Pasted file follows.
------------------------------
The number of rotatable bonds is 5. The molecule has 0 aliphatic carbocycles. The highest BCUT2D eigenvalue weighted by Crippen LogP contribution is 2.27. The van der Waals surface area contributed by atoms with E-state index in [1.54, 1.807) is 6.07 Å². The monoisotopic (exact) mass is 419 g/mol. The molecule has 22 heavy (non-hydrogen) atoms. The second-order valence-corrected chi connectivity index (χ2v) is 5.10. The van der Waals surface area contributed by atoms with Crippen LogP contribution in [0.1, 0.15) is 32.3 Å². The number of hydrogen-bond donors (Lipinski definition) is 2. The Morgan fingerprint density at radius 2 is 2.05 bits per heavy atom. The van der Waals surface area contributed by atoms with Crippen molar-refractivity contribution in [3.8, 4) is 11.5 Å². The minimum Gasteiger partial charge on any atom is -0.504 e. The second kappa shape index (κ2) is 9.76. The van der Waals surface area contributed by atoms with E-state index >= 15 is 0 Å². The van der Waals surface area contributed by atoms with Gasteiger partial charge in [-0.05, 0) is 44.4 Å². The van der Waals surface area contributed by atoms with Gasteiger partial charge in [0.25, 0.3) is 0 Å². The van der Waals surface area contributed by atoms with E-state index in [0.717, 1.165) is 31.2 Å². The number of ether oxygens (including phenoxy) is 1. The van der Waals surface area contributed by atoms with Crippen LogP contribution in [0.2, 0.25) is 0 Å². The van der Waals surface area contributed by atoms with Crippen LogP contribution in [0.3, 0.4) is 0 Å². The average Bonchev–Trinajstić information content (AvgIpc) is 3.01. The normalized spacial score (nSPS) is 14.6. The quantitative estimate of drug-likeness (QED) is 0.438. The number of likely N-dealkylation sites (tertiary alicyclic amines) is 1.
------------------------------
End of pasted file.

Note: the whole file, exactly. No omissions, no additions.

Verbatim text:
The number of rotatable bonds is 5. The molecule has 0 aliphatic carbocycles. The highest BCUT2D eigenvalue weighted by Crippen LogP contribution is 2.27. The van der Waals surface area contributed by atoms with E-state index in [1.54, 1.807) is 6.07 Å². The monoisotopic (exact) mass is 419 g/mol. The molecule has 22 heavy (non-hydrogen) atoms. The second-order valence-corrected chi connectivity index (χ2v) is 5.10. The van der Waals surface area contributed by atoms with Crippen LogP contribution in [0.1, 0.15) is 32.3 Å². The number of hydrogen-bond donors (Lipinski definition) is 2. The Morgan fingerprint density at radius 2 is 2.05 bits per heavy atom. The van der Waals surface area contributed by atoms with Crippen molar-refractivity contribution in [3.8, 4) is 11.5 Å². The minimum Gasteiger partial charge on any atom is -0.504 e. The second kappa shape index (κ2) is 9.76. The van der Waals surface area contributed by atoms with E-state index >= 15 is 0 Å². The van der Waals surface area contributed by atoms with Gasteiger partial charge in [-0.05, 0) is 44.4 Å². The van der Waals surface area contributed by atoms with Gasteiger partial charge in [0.25, 0.3) is 0 Å². The van der Waals surface area contributed by atoms with E-state index in [0.717, 1.165) is 31.2 Å². The number of ether oxygens (including phenoxy) is 1. The van der Waals surface area contributed by atoms with Crippen LogP contribution in [0.2, 0.25) is 0 Å². The van der Waals surface area contributed by atoms with Crippen LogP contribution in [0.3, 0.4) is 0 Å². The average Bonchev–Trinajstić information content (AvgIpc) is 3.01. The normalized spacial score (nSPS) is 14.6. The quantitative estimate of drug-likeness (QED) is 0.438. The number of likely N-dealkylation sites (tertiary alicyclic amines) is 1.